by Ken Sanders
The short, dark yet luminous life of the Utah-born Harlem Renaissance novelist reborn for the theatre.
A black man from white Utah talking about the dark color of his skin. White America didn’t care for that. A black man in black America during the heady days of the Harlem Renaissance talking about racism within the African-American community. Black America didn’t care for that. Wallace Thurman, a young black homosexual male from Salt Lake City seduced by the glittering lights of New York City in the 1920s, didn’t care what America—black or white—thought. He simply told the truth.A black man from white Utah talking about the dark color of his skin. White America didn’t care for that.
A black man in black America during the heady days of the Harlem Renaissance talking about racism within the African-American community. Black America didn’t care for that.
Wallace Thurman, a young black homosexual male from Salt Lake City seduced by the glittering lights of New York City in the 1920s, didn’t care what America—black or white—thought. He simply told the truth.
Wallace Thurman was a driven man and a perfectionist. He was never satisfied with his own work or that of his contemporaries. He was painfully aware of his own and others’ shortcomings.
He came out of all-white Utah at a time when the Ku Klux Klan was reviving itself across America and the West, thanks in large part to D.W. Griffith’s “Birth Of A Nation.” (At the Salt Lake premiere of the film, Utahns came out dressed in antebellum regalia, posing in front of the theatre alongside mounted horseman, replete with the white capes and hoods of the KKK.) A pre-med student at the University of Utah, the young Thurman first went to California, where he edited and wrote for numerous literary and poetical magazines, prior to succumbing to the siren call of the Harlem Renaissance of 1920s New York.
Not content merely to bask in those glittering lights, Thurman used those lights to illuminate himself and his culture through three devastating literary portraits in what would become the short, dark but luminous life of Wallace Thurman.
In 1929 as the nation and Harlem plunged into the depths of the Great Depression (which would extinguish those glittering Harlem lights), his first novel was published. “The Blacker the Berry” explored the issue of color and racism within the African-American community. Neither black nor white America wanted to hear that.
In his second novel, “Infants of the Spring,” Thurman took on the intellectual, literary and artistic giants of the Renaissance: Langston Hughes, Zora Neale Hurston, Countee Cullen, Aaron Douglas, James Weldon Johnson, Rudolf Fisher, Alain Locke, Eric Walrond and others—and bitch-slapped them all; told them they hadn’t accomplished anything yet and they should quit preening in those dazzling lights and get back to the real work—to produce an artistic body of work that would stand the test of time. He satirized all of them in this novel and referred to his apartment, which was the center of intellectual life in Harlem and some really wild parties, as “Niggeratti Manor.”
His third and final novel, “Interne” (a collaboration with Abraham L. Furman), was an Upton Sinclair-like expose of City Hospital on Welfare Island in New York. Ironically, Thurman himself, near the end of his life, was incarcerated there after an all-night session of boozing, and was fated to die there. Childhood tuberculosis and a lifetime of alcoholic excess led to an early grave at age 32.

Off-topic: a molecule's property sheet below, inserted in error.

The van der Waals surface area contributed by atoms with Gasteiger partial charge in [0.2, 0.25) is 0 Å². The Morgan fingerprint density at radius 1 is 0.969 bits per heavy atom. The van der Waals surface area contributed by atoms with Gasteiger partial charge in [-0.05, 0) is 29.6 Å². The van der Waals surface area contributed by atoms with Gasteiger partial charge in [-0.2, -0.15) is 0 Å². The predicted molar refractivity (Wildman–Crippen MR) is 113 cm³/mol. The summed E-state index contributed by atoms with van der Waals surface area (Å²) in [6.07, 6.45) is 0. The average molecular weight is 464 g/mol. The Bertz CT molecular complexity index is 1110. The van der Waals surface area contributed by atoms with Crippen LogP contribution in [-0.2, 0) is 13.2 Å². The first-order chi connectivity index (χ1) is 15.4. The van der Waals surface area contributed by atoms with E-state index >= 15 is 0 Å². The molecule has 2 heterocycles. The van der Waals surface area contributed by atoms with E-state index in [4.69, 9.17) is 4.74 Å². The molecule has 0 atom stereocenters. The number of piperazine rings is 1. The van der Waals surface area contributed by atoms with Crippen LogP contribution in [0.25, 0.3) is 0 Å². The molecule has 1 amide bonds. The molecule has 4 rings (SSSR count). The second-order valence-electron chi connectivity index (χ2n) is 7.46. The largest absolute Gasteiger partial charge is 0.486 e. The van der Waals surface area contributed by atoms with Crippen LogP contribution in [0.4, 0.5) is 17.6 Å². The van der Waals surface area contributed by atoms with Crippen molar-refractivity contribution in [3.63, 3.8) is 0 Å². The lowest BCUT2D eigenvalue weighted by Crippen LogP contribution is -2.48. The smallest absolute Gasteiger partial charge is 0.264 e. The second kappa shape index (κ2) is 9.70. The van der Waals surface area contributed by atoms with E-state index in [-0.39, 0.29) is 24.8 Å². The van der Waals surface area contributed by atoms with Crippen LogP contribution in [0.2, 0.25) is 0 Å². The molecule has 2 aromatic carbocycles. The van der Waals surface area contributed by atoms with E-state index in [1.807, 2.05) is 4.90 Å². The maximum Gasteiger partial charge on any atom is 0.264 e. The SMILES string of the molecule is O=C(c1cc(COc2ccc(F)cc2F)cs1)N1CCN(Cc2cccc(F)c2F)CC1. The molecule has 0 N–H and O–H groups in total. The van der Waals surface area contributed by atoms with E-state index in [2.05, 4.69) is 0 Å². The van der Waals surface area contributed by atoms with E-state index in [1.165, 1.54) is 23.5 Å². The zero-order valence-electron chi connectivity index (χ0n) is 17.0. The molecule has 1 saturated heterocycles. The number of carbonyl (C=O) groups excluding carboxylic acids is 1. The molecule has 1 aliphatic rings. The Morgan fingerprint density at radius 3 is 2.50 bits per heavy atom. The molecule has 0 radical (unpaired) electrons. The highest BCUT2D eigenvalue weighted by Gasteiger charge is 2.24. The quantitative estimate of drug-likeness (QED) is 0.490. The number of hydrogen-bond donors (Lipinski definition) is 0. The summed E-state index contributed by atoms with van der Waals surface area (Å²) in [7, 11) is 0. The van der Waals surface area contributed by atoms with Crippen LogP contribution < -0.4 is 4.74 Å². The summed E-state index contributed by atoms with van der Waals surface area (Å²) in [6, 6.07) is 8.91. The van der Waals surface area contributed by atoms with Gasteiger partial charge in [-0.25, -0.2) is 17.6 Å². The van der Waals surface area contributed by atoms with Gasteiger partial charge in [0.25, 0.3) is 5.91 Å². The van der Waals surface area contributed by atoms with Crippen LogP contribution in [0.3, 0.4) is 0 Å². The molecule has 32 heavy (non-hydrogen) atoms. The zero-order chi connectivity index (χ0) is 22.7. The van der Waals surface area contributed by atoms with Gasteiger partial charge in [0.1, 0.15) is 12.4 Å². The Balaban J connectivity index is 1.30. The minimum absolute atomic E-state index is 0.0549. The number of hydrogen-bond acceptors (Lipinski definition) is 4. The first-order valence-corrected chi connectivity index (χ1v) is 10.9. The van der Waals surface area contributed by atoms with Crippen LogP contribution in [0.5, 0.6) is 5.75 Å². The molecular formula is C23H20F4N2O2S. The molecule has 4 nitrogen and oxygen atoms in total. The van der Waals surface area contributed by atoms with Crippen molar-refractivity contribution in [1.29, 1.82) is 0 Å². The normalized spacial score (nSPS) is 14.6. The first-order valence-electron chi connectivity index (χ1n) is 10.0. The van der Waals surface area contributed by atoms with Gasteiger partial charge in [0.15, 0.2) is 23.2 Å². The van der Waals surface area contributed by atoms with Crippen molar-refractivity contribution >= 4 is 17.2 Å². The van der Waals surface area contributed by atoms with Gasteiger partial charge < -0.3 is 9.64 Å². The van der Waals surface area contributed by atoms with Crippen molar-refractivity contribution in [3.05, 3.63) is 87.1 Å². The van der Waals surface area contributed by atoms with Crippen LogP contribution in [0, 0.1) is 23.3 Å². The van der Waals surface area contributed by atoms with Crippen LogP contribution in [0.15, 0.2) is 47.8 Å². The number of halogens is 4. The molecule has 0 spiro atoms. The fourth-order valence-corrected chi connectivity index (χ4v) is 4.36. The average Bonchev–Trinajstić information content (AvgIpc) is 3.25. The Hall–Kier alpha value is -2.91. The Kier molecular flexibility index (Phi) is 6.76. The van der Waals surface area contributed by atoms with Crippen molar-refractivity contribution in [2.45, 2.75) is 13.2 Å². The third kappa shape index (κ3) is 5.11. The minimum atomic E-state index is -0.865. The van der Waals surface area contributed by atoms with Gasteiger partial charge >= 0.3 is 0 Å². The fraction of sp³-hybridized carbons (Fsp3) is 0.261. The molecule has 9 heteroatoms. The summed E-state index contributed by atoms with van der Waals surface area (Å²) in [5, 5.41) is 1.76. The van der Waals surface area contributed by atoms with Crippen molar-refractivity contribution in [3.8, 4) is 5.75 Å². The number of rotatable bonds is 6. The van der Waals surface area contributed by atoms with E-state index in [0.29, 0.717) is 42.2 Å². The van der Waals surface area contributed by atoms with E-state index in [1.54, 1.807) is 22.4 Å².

Little is known of Wallace Thurman’s Salt Lake years. He was born in Salt Lake City in 1902 to Oscar and Beulah Peterson; his father abandoned the family while Wallace was still an infant. He met his father only once in his adult life, and the normally effusive Thurman had nothing to say to him.
He was largely raised by his grandmother, his beloved “Ma Jack,” who took in Thurman’s somewhat shiftless mother as well.
Despite a marriage of sorts to Louise Thompson in 1928, he left no descendents and no one now living in Utah has any memory of him. But Wallace Thurman’s short life left behind it an important, literary legacy, and an uncommon literary connection between the city of salt and the streets of Harlem.
“Wallace”: Plan-B Theatre’s world premiere by Jenifer Nii & Debora Threedy
$20 ($10 students)
801-355-ARTS or www.planbtheatre.org
Part of the Edward Lewis Black Theatre Festival.
Wallace Stegner (portrayed by Richard Scharine) is the dean of western writers. Wallace Thurman (portrayed by Carleton Bluford) was the heart of the Harlem Renaissance. Both men called Salt Lake City home. Their lives intertwine in this rumination on the power of place and the meaning of home.
“Uconoclasts”: visual portraits by Trent Call; word portraits by Ken Sanders
February 19-March 14, Rose Wagner Art Gallery: regular business hours; before and after performances of “Wallace” (March 4-14, also at the Rose); and during the 15th Annual Stegner Symposium (March 12-13, also at the Rose).
“Uconoclasts” began with Ken Sanders’ discovery that Wallace Thurman was born in Salt Lake City, yet seemingly no one in Utah had ever heard of him. The project has since expanded to include some of Utah’s most famous, beloved and controversial literary figures whom all, in one way or another, have gone against the grain, sharing a quality Ken calls “uconoclasm.”
Suite 1: Literary Utah—the first 12 portraits: Edward Abbey, Fawn Brodie, Juanita Brooks, Neal Cassady, Bernard DeVoto, Raymond F. Jones, Charles Kelly, Dale Morgan, Wallace Stegner, May Swenson, Wallace Thurman and Maurine Whipple (Suites II & III coming later in 2010)
Free film screenings
Monday, March 8, 7pm. Tower Theatre: “Brother to Brother,” the 2004 Sundance Film Festival selection that examines the Harlem Renaissance through a contemporary lens. In partnership with LGBT Film Series.
Tuesday, March 9, 7pm. Tower Theatre: “Wallace Stegner,” the 2009 PBS documentary. In partnership with KUED.